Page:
Gay MP? OK, says MM Lee

Alicia Wong

Minister Mentor Lee Kuan Yew has revealed he has no problems with having homosexuals in Parliament.

Mr Lee, however, was more ambiguous about whether same-sex marriages should be allowed, or if gays should be given rights to adopt children.

The comments were made in an interview published in his new book, MM Lee: Hard Truths To Keep Singapore Going, that was launched on Friday.

When asked about the possibility of gay Members of Parliament, Mr Lee said, “As far as I’m concerned, if she does her work as an MP, she looks after her constituents, she makes sensible speeches, she’s making a contribution, her private life is her life, that’s that.”

This, however, does not mean his personal views will become the policy of the People’s Action Party.

Mr Lee said, in the same interview, if he were the prime minster he would “hesitate to push it through” against prevailing values of society.

“You’re going against the current of the people, the underlying feeling. What’s the point of that, you know, breaking new ground and taking unnecessary risk?”

What if his grandchild is gay? Mr Lee, who believes homosexuals are born genetically different from heterosexuals, turned to the example of former United States vice-president Dick Cheney, who was against homosexuality but whose daughter is gay.

“He says, ‘I still love her, full-stop’,” noted Mr Lee. “Do you throw the daughter out? That’s life. I mean none of my children is gay, but if they were, well, that’s that.”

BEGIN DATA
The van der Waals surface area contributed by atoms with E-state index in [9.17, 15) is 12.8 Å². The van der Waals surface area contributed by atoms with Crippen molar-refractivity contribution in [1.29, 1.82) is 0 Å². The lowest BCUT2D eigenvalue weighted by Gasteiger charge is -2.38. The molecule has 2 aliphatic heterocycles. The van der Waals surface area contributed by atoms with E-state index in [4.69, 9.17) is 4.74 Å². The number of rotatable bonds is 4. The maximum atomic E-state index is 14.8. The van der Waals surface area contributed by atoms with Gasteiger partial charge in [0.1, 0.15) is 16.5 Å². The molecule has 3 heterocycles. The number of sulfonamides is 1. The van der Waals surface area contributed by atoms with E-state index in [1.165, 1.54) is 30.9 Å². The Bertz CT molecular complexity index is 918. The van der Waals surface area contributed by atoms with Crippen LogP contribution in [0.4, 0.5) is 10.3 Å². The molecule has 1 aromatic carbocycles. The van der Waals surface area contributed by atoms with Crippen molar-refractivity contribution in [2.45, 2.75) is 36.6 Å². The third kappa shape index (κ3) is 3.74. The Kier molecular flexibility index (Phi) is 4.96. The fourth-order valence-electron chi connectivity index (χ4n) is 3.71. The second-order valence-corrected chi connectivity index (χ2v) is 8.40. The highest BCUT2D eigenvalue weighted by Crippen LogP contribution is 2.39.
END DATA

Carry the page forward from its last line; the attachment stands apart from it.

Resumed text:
When it comes to same-sex marriages and gays being allowed to adopt, Mr Lee cited a “purely practical view”, noting “complications” would arise.

“Two men looking after a child? Two women looking after a child, maybe. But I’m not sure because it’s not their own child. Unless you have artificial insemination, and its their own child, then you have a certain maternal instinct immediately aroused by the process of pregnancy.”

He said, the time has not come for such a policy. “The people are not ready for it. In fact, some ministers are not ready for it.”

Political watchers and MPs told The Sunday Times Mr Lee’s views were more liberal than societal views. They do not expect the PAP government to change its basic stance.

Mr Eugene Tan, a political observer, said change would not happen anytime soon but Mr Lee was “painting the larger picture” to show what is considered acceptable evolves over time.

MP Charles Chong (Pasir Ris-Punggol) agreed that MPs should be judged by their performance. PAP candidates are not asked to declare their sexual orientation, he said.

Some members of the gay community told the same paper they welcomed Mr Lee’s remarks but wished he would have talked about decriminalising Section 377A of the Penal Code, which makes sex between two men an offence.

Ms Irene Oh, 27, also disagreed that adopting a child would lessen the maternal bond. “I think adoption’s a great act of love, and there is no reason to expect adoptive patents to be any less caring.”

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